Alexander Pushkin's Novel in Verse, «Eugene Onegin», and Its Legacy in the Work of Vladimir Nabokov
Translated by Mark Pettus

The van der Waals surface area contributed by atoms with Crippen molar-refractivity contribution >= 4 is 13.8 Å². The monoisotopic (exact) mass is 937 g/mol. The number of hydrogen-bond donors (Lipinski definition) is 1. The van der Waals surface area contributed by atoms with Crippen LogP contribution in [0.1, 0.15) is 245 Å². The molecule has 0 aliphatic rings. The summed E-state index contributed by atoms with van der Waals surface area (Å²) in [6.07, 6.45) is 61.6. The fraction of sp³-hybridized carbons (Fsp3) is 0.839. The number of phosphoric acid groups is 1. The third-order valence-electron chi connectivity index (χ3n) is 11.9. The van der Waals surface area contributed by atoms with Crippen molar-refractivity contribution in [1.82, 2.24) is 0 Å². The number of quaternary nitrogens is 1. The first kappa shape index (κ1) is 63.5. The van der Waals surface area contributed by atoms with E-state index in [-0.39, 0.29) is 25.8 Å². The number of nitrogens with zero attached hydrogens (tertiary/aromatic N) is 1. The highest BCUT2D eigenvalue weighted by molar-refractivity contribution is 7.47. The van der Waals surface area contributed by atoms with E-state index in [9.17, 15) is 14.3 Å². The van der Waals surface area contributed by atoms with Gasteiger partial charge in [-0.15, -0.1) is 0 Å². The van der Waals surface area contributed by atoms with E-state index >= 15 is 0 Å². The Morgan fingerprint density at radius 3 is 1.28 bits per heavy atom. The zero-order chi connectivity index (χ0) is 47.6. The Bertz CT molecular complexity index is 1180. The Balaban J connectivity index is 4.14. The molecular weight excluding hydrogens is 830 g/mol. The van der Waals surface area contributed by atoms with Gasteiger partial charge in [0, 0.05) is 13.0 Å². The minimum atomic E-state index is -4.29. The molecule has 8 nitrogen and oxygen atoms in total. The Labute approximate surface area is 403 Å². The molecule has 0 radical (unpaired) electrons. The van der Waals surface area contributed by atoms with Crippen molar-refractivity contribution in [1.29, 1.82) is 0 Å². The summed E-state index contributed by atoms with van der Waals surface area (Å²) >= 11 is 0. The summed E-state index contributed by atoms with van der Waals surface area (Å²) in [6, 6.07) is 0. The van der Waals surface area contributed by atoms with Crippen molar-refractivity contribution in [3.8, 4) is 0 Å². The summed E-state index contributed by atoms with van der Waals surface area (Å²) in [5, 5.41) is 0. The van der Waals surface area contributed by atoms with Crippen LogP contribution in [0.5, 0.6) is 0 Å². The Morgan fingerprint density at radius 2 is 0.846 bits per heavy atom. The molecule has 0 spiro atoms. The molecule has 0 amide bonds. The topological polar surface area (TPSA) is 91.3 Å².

Alexander Pushkin’s novel in verse Eugene Onegin (1833) overcame thresholds imposed by the conventions of genre and style to become a threshold text itself over the course of its canonization; marked by innovation and a sharp break with tradition, it is a text that divides Russian literature into a “before” and “after.” Contemporary literary criticism labeled it an “encyclopedia of Russian society”—a label that, throughout the history of its interpretation, certainly obscured the purely literary encyclopedism of the text. Eugene Onegin is a highly complex text, featuring self-commentary, meta-textuality, allusions to other texts, and parody, in which pre-Romantic and Romantic European literature is digested and broken down. The canonization process that produced Alexander Pushkin the “classic” author, and the strain exerted upon the Pushkin “legacy” by subsequent generations of poets, have played a decisive role in Russia’s cultural self-conception. Particularly prominent in this process was Vladimir Nabokov, whose émigré works reclaimed the Pushkin legacy, and who thereby made his own contribution to the canonization process, as Pushkin’s literary double.